Continuing from posts #1 and #2 reference the Newsweek article “Inside Al Qaeda”, this article demonstrates how drones have disrupted AQ operations in Pakistan. Hanif, the young Pakistani AQ recruit, explains in detail how the increasing intensity of the drone program disrupted their training and planning.
“The sound of the drones in the sky is so incessant you stop noticing it, like the buzzing of insects, Hanif says. “You don’t see or hear anything before the missile’s impact.” He says the aftermath of a drone attack can be particularly hard.”
The article later continues noting…
“in the past year, he estimates, drones have killed some 80 Qaeda members, many of them senior commanders. (That figure sounds compatible with the number offered by a Pakistani intelligence source, who tells Newsweek he believes some 120 Qaeda militants have been eliminated by drones in the past two years.) Now the fighters have grown more careful even when visiting the bazaars in Miran Shah, the war-battered capital of North Waziristan.”
Hanif notes later that,
“Our leaders are afraid of spies,” Hanif says. A year ago the militants became convinced that CIA proxies were tagging their cars with magnetic locator devices, to guide Hellfire missiles to their target.”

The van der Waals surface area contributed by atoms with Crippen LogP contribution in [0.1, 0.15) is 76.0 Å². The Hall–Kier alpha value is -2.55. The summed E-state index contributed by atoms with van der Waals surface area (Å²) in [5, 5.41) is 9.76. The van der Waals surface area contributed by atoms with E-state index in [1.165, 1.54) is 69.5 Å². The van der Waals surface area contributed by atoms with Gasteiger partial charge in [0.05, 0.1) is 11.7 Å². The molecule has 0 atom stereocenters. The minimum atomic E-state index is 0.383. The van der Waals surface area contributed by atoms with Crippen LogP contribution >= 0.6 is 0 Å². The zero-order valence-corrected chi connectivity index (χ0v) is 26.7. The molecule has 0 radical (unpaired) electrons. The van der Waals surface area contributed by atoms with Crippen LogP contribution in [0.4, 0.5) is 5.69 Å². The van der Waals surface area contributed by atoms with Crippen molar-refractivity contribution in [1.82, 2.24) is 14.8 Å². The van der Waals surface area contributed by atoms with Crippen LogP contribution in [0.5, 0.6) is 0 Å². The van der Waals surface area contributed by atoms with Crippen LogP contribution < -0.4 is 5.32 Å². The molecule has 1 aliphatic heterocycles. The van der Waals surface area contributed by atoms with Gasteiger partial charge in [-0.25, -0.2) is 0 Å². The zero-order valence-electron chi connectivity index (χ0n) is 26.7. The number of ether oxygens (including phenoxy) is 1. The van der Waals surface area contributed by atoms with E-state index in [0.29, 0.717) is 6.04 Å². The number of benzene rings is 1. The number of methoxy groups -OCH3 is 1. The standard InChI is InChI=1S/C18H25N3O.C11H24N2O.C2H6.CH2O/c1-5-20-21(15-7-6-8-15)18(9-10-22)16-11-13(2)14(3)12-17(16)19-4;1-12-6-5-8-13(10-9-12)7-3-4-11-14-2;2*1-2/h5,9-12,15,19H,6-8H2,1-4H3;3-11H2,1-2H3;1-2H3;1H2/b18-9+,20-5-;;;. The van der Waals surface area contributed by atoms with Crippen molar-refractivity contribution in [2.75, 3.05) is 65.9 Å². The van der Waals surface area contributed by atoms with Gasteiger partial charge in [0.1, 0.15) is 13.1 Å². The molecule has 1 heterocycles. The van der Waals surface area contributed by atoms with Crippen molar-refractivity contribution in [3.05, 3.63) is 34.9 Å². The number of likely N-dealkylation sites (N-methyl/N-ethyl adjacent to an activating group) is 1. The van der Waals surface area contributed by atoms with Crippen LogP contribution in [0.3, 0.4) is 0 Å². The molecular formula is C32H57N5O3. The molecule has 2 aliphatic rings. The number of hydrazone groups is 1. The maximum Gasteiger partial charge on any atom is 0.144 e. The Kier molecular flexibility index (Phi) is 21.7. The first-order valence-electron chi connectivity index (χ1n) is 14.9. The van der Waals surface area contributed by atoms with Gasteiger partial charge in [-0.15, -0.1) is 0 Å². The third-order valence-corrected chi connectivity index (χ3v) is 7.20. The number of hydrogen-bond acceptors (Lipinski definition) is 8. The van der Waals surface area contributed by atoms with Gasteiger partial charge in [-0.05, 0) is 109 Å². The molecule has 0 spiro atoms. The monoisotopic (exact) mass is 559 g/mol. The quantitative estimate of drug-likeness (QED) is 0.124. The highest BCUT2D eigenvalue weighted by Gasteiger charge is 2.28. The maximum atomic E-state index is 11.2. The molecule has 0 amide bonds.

Hanif’s account shows that the U.S. has made significant advances in counterterrorism. The drone program has achieved far more against AQ (and Taliban) operations in Pakistan than any counterinsurgency effort on either side of the AFPAK border. Drones have:
- Disrupted AQ’s strategic planning by eliminating AQ leaders or isolating them in protective positions.
- Caused AQ to exhaust additional resources to maintain operational security.
- Largely eliminated large-scale conventional training venues. Hanif used to train formally at camps, but now he and his fellow recruits are confined to rooms in shacks.
- Forced AQ to use less experienced and poorly trained individuals. These new recruits are less likely to be successful operationally and will also be unlikely to carry out terrorism for future generations.
I return to this article and the drone discussion as we once again reevaluate our Afghanistan strategy and our overall counterterrorism strategy. Despite the fears of COIN advocates, the drone program has disrupted AQ operations and not caused the massive civilian populace backlash they forewarned. The drone program unfortunately causes some civilian casualties during its operations. However, I estimate the scale of civilian casualties from drones is likely equal to or less than the number of civilian casualties created through our COIN approach.